History, politics, people of Oly WA

How downtown Olympia was almost ruined by I-5

Shanna Stevenson’s chapter in “The River Remembers” (edited by Gayle Palmer) is a thorough history of transportation through Tumwater. Most of it is a lead in to Tumwater’s most notable historic wound, the construction of Interstate 5 through the historic center of the city.

Stevenson’s history includes an interesting footnote on what could have happened if Olympia had gotten its way. Instead of going straight through the old Tumwater historic neighborhood down by the former Budd Inlet waterfront, the Olympia city leaders wanted the highway through their city.

The proposed route was to loop the interestate through the town coming from the west through the Percival Creek canyon. Then, it would go through downtown in a tunnel under 10th or an elevated roadway over 7th.

So, the two options both included a highway at the foot of the capitol campus. Option one was a new tunnel. Option two was a viaduct running just south Sylvester Park.

This overlay of Olympia in 1941 with our current roads shows exactly why this was feasible. Even though the old Swantown Slough was filled for decades by this era, very little of the south end had been developed.


After finding a way through downtown, it would have been easy to route the interstate through the rest of town.

I also find it interesting that when this plan was seriously being considered (1952 through 1954), it was the early days of Capitol Lake. The city was advocating for a major interstate to loop through a place that they’d just spent more than a decade pushing to become a lake. Hardly fitting the Wilder and White vision of Capitol Lake creation, I’d say.

Of course, Capitol Lake then was hardly the park rimmed area it is now. In the 1950s, the first lake park was still ten years off. There was still a major rail yard on the south bank under the capitol and industrial buildings were still on other banks.

So, in the mind of the city leaders, in the early 1950s, the lake being the setting of a major downtown park was hardly in the plans.

Going through Tumwater ended up being cheaper, so the state highway commission chose that route. But, it wasn’t because Olympia didn’t want it.


  1. Glen Buschmann

    Where was this? The map could be interesting were it readable. As is, it is not, and the article alone is not descriptive enough to make clear where the proposed gash would have been.

    You do raise a valuable point and possibly the nucleus for an interesting study or book, on how some of the thousands of communities across the country redefined themselves or not after the interstate came.

    I grew up in Seattle, where I-5 gouged its way through several neighborhoods, crudely transforming the remaining communities within the scar zone.

    When years ago I moved from Seattle to Olympia, I was puzzled by the lack of a downtown for either Tumwater or Lacey until I understood that they had been lost to tons of flat concrete. Each has attempted to find a new center, but neither has much of a heart.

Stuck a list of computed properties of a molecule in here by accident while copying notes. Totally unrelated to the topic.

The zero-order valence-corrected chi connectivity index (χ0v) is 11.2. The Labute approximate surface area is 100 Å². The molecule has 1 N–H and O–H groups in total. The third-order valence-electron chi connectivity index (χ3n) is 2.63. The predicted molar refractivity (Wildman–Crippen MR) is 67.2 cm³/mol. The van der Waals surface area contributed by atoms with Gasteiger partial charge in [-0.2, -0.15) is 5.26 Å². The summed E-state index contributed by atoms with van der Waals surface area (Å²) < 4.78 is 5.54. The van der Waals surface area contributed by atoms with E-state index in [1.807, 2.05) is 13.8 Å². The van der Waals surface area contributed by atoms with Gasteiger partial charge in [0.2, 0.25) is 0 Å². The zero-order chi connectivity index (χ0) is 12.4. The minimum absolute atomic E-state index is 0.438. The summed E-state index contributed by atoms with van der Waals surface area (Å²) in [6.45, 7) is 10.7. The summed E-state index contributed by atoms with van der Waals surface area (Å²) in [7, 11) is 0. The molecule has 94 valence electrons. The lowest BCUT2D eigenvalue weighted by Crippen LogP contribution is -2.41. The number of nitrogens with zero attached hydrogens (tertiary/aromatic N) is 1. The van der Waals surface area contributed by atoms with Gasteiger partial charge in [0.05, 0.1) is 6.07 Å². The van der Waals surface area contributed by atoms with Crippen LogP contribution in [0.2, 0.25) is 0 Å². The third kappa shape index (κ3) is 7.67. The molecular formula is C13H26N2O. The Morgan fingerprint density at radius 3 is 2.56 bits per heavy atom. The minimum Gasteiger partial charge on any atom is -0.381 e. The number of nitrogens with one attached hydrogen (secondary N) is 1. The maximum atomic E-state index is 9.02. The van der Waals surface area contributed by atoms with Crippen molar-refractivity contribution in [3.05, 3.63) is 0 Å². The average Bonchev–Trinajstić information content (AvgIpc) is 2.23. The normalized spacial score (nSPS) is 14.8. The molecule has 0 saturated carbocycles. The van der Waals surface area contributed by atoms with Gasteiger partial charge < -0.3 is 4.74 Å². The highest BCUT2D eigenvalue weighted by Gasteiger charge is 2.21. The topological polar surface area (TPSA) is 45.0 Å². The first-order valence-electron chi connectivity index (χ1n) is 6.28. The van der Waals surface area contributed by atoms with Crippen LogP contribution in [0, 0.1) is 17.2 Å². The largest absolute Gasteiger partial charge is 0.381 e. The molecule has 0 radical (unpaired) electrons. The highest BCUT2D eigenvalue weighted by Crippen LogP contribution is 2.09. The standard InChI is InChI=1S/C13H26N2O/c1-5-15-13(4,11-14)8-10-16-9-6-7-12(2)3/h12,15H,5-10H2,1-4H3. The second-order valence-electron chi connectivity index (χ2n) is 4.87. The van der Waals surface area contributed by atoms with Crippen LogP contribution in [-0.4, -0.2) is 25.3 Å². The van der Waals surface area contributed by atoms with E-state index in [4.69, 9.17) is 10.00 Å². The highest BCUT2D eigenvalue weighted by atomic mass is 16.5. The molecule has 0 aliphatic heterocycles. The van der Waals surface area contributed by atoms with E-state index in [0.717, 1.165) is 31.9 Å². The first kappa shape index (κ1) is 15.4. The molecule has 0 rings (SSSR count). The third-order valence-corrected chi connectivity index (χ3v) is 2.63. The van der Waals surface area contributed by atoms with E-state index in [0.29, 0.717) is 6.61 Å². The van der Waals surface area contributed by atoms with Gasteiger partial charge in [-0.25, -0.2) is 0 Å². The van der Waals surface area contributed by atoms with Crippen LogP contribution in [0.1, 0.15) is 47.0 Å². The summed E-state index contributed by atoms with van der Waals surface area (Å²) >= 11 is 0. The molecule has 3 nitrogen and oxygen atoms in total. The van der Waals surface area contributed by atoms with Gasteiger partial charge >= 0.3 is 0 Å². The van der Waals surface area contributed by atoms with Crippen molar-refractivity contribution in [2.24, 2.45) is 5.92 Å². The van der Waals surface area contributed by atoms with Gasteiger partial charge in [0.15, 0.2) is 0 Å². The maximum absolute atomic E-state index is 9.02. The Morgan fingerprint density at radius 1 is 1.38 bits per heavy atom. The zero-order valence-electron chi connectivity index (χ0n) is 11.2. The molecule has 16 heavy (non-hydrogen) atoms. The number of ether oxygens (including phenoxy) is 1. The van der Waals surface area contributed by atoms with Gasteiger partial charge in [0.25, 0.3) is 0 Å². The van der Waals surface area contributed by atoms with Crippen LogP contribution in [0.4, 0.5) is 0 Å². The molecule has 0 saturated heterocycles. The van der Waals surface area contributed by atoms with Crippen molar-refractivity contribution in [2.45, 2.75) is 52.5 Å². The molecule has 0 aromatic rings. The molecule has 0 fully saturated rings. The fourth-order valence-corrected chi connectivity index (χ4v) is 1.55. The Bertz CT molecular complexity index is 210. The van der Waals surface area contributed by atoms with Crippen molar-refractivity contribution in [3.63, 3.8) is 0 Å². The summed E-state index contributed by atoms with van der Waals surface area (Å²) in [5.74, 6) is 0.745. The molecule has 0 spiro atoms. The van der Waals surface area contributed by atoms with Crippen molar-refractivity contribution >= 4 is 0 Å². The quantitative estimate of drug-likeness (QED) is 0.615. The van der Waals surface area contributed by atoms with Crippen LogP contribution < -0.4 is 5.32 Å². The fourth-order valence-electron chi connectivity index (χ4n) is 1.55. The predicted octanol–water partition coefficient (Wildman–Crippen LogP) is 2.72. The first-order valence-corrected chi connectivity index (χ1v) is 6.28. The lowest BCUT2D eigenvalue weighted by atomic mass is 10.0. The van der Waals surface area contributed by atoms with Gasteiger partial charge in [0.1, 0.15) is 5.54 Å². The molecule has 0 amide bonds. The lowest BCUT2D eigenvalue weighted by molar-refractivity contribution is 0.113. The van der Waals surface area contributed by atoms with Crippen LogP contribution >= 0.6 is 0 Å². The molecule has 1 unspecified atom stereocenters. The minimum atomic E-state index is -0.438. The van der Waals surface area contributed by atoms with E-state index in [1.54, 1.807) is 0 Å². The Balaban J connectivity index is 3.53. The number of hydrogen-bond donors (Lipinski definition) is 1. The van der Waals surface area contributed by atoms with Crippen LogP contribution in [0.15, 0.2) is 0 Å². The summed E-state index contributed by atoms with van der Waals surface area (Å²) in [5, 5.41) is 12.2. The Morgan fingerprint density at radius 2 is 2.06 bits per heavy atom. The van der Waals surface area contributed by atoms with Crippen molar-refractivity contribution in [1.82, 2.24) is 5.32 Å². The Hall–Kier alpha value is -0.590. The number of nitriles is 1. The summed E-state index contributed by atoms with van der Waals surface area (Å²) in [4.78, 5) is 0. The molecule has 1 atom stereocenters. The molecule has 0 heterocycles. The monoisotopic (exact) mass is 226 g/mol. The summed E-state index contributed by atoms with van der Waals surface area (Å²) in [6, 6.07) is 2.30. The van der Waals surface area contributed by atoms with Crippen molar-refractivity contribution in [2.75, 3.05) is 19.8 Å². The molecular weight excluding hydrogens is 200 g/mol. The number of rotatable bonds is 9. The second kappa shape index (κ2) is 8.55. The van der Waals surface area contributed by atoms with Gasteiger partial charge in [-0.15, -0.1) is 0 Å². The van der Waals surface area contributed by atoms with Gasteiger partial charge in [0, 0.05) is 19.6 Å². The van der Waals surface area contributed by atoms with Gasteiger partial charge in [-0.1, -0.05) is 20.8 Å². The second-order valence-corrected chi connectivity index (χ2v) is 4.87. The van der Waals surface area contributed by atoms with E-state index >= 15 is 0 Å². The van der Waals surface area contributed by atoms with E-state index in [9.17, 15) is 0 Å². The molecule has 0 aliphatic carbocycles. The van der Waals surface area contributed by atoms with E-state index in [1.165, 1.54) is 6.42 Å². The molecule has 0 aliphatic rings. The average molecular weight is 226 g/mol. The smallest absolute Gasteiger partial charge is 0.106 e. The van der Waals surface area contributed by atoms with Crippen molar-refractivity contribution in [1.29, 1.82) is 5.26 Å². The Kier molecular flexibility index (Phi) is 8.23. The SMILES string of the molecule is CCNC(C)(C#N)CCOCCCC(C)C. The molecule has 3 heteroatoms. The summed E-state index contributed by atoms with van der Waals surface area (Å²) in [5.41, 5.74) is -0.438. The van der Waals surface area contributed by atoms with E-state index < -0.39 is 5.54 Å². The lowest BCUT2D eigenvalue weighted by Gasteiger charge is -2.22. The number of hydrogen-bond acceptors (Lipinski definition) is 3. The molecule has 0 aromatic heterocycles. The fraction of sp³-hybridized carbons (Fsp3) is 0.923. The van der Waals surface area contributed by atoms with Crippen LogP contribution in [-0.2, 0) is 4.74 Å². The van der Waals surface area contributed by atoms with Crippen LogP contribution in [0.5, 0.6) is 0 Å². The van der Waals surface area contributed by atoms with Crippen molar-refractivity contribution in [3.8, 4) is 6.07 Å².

2. Emmett

    Glen, this is generally the area east of downtown towards Plum. I was thinking of doing a google map with the proposed routes (as I understand it). I'll get on that sooner than later.

    Also, Lacey didn't exist as a city until after I-5 came through, so they didn't really have a downtown to speak of to be destroyed.

    Also, I'm not a big believer in the story that Tumwater "lost" its downtown because of I-5. Certainly I-5 covered a historic neighborhood. But that particular neighborhood lost its relevancy in the 1930s when the Carlyon Bridge created a bypass over the Deschutes. When I-5 came through, it wasn't much of a downtown.

  3. Tenalquot

    The downtown freeway tunnel is an interesting what-if. I suspect the Tyee Motor Inn (or something like it) would've been somewhere near Mottman Industrial Park instead of south Tumwater. Additionally, some of Olympia's downtown gas stations might've survived to the present.

    Lacey's "downtown" pre-freeway was the stretch along Pacific Ave just east of the old entrance to St Martins campus. It was the location of their NP Depot and there were a number of facilities including a school, churches, filling stations, motor camps and cabins and grocery markets, notably Foy's Store. The freeway and South Sound Center didn't destroy downtown as much as create a new center, leaving the old district to wither. (The first location of Music 6000 was in a the old church at 6000 Pacific Ave.)

    It'll be interesting to see what Lacey does with their new museum when it's built- I suspect it'll be an ongoing battle convincing folks there's "there" there.

  4. Anonymous

    Neither Tumwater or Lacey actually ever had much of 'downtown.' I-5 did put a dent in the available space for Tumwater, but Lacey never really existed prior to the South Sound Center. It primarily was the industrial space between Olympia and Fort Lewis along Martin Way and Pacific Avenue.

  5. Anonymous

    Don't forget the other "industry" along Martin Way. Sheriff Don Redmond shut down all the "massage parlors" that popped up in the '70s.

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